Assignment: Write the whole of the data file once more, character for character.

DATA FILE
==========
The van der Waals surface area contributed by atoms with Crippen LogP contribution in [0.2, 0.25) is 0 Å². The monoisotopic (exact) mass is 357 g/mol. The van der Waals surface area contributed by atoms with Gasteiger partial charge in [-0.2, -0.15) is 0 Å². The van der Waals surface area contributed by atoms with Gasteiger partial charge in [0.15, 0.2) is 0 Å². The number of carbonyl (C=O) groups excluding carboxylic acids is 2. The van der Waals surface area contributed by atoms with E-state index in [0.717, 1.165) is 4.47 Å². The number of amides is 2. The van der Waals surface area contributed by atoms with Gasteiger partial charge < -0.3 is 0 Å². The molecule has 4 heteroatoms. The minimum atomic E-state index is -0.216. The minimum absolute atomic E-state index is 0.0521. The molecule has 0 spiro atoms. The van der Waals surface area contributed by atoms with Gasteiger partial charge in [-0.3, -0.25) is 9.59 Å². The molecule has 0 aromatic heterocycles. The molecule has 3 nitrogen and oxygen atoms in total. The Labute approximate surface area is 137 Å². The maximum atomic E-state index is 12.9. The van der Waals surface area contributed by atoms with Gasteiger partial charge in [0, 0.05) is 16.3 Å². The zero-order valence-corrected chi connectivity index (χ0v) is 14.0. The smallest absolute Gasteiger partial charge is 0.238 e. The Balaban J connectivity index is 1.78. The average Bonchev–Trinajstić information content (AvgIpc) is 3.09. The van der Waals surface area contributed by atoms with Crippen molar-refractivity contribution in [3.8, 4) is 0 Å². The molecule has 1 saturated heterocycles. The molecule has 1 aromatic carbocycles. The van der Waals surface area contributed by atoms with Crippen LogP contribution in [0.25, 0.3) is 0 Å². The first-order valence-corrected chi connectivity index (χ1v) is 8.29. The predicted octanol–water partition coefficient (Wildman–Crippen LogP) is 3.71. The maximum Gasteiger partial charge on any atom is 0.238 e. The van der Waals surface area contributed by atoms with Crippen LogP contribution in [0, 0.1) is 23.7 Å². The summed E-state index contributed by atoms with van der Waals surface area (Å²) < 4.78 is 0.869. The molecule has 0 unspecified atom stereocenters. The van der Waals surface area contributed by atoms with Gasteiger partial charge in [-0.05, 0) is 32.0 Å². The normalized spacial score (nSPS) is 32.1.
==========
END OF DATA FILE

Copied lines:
The van der Waals surface area contributed by atoms with Crippen LogP contribution in [0.2, 0.25) is 0 Å². The monoisotopic (exact) mass is 357 g/mol. The van der Waals surface area contributed by atoms with Gasteiger partial charge in [-0.2, -0.15) is 0 Å². The van der Waals surface area contributed by atoms with Gasteiger partial charge in [0.15, 0.2) is 0 Å². The number of carbonyl (C=O) groups excluding carboxylic acids is 2. The van der Waals surface area contributed by atoms with E-state index in [0.717, 1.165) is 4.47 Å². The number of amides is 2. The van der Waals surface area contributed by atoms with Gasteiger partial charge < -0.3 is 0 Å². The molecule has 4 heteroatoms. The minimum atomic E-state index is -0.216. The minimum absolute atomic E-state index is 0.0521. The molecule has 0 spiro atoms. The van der Waals surface area contributed by atoms with Gasteiger partial charge in [-0.3, -0.25) is 9.59 Å². The molecule has 0 aromatic heterocycles. The molecule has 3 nitrogen and oxygen atoms in total. The Labute approximate surface area is 137 Å². The maximum atomic E-state index is 12.9. The van der Waals surface area contributed by atoms with Gasteiger partial charge in [0, 0.05) is 16.3 Å². The zero-order valence-corrected chi connectivity index (χ0v) is 14.0. The smallest absolute Gasteiger partial charge is 0.238 e. The Balaban J connectivity index is 1.78. The average Bonchev–Trinajstić information content (AvgIpc) is 3.09. The van der Waals surface area contributed by atoms with Crippen molar-refractivity contribution in [3.8, 4) is 0 Å². The molecule has 1 saturated heterocycles. The molecule has 1 aromatic carbocycles. The van der Waals surface area contributed by atoms with Crippen LogP contribution in [0.25, 0.3) is 0 Å². The first-order valence-corrected chi connectivity index (χ1v) is 8.29. The predicted octanol–water partition coefficient (Wildman–Crippen LogP) is 3.71. The maximum Gasteiger partial charge on any atom is 0.238 e. The van der Waals surface area contributed by atoms with Crippen LogP contribution in [0, 0.1) is 23.7 Å². The summed E-state index contributed by atoms with van der Waals surface area (Å²) < 4.78 is 0.869. The molecule has 0 unspecified atom stereocenters. The van der Waals surface area contributed by atoms with Gasteiger partial charge in [-0.05, 0) is 32.0 Å². The normalized spacial score (nSPS) is 32.1.